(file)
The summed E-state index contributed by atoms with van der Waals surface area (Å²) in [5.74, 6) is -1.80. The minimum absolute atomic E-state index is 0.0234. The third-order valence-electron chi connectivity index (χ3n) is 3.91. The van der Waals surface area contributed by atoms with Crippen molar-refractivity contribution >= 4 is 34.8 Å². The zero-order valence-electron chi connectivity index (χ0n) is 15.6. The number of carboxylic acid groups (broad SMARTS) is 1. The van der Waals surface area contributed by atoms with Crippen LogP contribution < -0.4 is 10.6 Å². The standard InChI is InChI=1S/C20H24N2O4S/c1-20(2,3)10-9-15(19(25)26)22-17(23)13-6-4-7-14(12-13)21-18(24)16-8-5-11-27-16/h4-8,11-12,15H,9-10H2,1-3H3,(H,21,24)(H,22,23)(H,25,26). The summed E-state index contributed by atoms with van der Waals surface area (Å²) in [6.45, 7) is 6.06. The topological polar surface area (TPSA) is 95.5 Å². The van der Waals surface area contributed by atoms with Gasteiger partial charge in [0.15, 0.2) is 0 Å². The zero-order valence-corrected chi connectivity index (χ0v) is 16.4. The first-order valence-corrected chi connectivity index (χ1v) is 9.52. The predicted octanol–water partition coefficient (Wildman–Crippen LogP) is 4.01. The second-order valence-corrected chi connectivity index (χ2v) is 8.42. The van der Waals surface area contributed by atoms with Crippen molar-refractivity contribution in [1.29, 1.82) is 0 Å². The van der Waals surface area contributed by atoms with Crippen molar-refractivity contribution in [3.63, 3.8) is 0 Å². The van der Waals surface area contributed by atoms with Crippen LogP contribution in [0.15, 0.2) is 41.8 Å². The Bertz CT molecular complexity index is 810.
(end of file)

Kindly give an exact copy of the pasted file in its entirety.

The summed E-state index contributed by atoms with van der Waals surface area (Å²) in [5.74, 6) is -1.80. The minimum absolute atomic E-state index is 0.0234. The third-order valence-electron chi connectivity index (χ3n) is 3.91. The van der Waals surface area contributed by atoms with Crippen molar-refractivity contribution >= 4 is 34.8 Å². The zero-order valence-electron chi connectivity index (χ0n) is 15.6. The number of carboxylic acid groups (broad SMARTS) is 1. The van der Waals surface area contributed by atoms with Crippen LogP contribution < -0.4 is 10.6 Å². The standard InChI is InChI=1S/C20H24N2O4S/c1-20(2,3)10-9-15(19(25)26)22-17(23)13-6-4-7-14(12-13)21-18(24)16-8-5-11-27-16/h4-8,11-12,15H,9-10H2,1-3H3,(H,21,24)(H,22,23)(H,25,26). The summed E-state index contributed by atoms with van der Waals surface area (Å²) in [6.45, 7) is 6.06. The topological polar surface area (TPSA) is 95.5 Å². The van der Waals surface area contributed by atoms with Gasteiger partial charge in [0.15, 0.2) is 0 Å². The zero-order valence-corrected chi connectivity index (χ0v) is 16.4. The first-order valence-corrected chi connectivity index (χ1v) is 9.52. The predicted octanol–water partition coefficient (Wildman–Crippen LogP) is 4.01. The second-order valence-corrected chi connectivity index (χ2v) is 8.42. The van der Waals surface area contributed by atoms with Crippen molar-refractivity contribution in [1.29, 1.82) is 0 Å². The van der Waals surface area contributed by atoms with Crippen molar-refractivity contribution in [3.63, 3.8) is 0 Å². The van der Waals surface area contributed by atoms with Crippen LogP contribution in [0.15, 0.2) is 41.8 Å². The Bertz CT molecular complexity index is 810.